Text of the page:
• ISO SC22, our corner of the international organization for standardization that handles programming languages, resolved to ban face-to-face meetings of more than 100 people until further notice. Since our meetings lately have regularly seen over 200 attendees, we’re currently evaluating how this affects future post-Kona tentative meeting plans.

All of these bans are subject to further extension, and we won’t meet in person again until it’s safe to do so. As of this writing, our next tentative face-to-face meeting would be the rescheduled Varna meeting, in the first week of June 2021, but that should be viewed as the earliest possible resumption of meetings. As the pandemic develops and INCITS and ISO meeting bans and other restrictions are extended, it’s certainly possible that we may not be able to meet again in 2021 at all. We’ll see.

In the meantime, though, we’re still making progress on our work: For several years, we have already been holding regular virtual meetings for some of our subgroups, including study groups (SGs) and CWG and LWG (language and library specification wording). Since the pandemic started, EWG and LEWG (language and library evolution, our primary design subgroups) have also begun meeting virtually, and we are continuing to adjust our process for how to approve design changes to progress proposals while not meeting in person. And starting in November, we will begin having virtual plenary (whole-group) meetings to formally approve changes, including potentially new features, to the C++23 working paper…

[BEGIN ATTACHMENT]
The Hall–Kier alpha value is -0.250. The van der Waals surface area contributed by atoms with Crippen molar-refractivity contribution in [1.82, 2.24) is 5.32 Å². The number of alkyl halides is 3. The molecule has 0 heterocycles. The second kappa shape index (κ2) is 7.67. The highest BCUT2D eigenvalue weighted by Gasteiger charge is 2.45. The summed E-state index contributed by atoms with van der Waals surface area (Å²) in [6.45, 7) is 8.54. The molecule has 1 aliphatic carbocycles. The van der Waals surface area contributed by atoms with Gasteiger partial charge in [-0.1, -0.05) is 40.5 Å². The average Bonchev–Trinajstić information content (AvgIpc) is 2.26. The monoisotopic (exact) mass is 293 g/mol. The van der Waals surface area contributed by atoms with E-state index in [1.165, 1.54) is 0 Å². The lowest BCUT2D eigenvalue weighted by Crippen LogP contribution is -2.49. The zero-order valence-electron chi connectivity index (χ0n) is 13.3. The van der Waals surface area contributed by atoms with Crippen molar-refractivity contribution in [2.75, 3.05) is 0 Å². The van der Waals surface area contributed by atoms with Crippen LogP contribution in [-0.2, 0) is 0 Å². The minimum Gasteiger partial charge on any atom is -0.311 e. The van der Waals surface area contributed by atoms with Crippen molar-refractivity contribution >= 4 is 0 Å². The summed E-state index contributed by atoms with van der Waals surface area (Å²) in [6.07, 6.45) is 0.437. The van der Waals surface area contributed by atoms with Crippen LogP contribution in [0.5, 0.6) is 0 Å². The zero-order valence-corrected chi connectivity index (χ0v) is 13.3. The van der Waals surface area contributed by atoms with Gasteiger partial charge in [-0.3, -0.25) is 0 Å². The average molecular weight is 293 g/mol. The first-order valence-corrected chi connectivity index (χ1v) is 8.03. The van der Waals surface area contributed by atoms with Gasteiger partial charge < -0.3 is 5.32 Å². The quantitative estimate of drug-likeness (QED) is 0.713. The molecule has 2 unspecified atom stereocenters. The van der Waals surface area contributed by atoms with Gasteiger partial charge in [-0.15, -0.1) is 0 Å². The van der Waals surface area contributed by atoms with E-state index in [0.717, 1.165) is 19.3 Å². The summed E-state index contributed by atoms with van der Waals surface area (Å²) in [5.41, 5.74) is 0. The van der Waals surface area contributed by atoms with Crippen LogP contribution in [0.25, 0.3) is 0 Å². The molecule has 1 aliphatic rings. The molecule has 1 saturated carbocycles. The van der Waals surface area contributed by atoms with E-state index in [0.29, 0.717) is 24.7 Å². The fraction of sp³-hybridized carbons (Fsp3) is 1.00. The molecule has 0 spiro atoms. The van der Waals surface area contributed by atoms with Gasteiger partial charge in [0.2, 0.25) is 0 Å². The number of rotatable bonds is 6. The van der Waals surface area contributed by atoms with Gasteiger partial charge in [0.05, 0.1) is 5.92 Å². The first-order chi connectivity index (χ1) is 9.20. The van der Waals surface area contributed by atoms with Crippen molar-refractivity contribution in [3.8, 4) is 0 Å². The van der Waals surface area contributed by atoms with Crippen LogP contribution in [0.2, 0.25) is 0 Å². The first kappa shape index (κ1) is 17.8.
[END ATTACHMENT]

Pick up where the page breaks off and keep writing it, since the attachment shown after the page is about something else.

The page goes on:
C++23 schedule and priorities

The C++23 schedule (P1000R4) and C++23 priorities (P0592R4) are unaffected by the pandemic. You may find this surprising, but that’s because the committee is on a “train model” that focuses on schedule and priorities for each release, instead of a specific feature set. One of the benefits of the train model is that it is very resilient, and can handle even major disruptions without change. We have already been in the mode of working on features all the time, including long-pole features that take many years, and each regular release train includes “whatever’s ready” with the next train opening up as soon as the previous one ships. So, that is unchanged.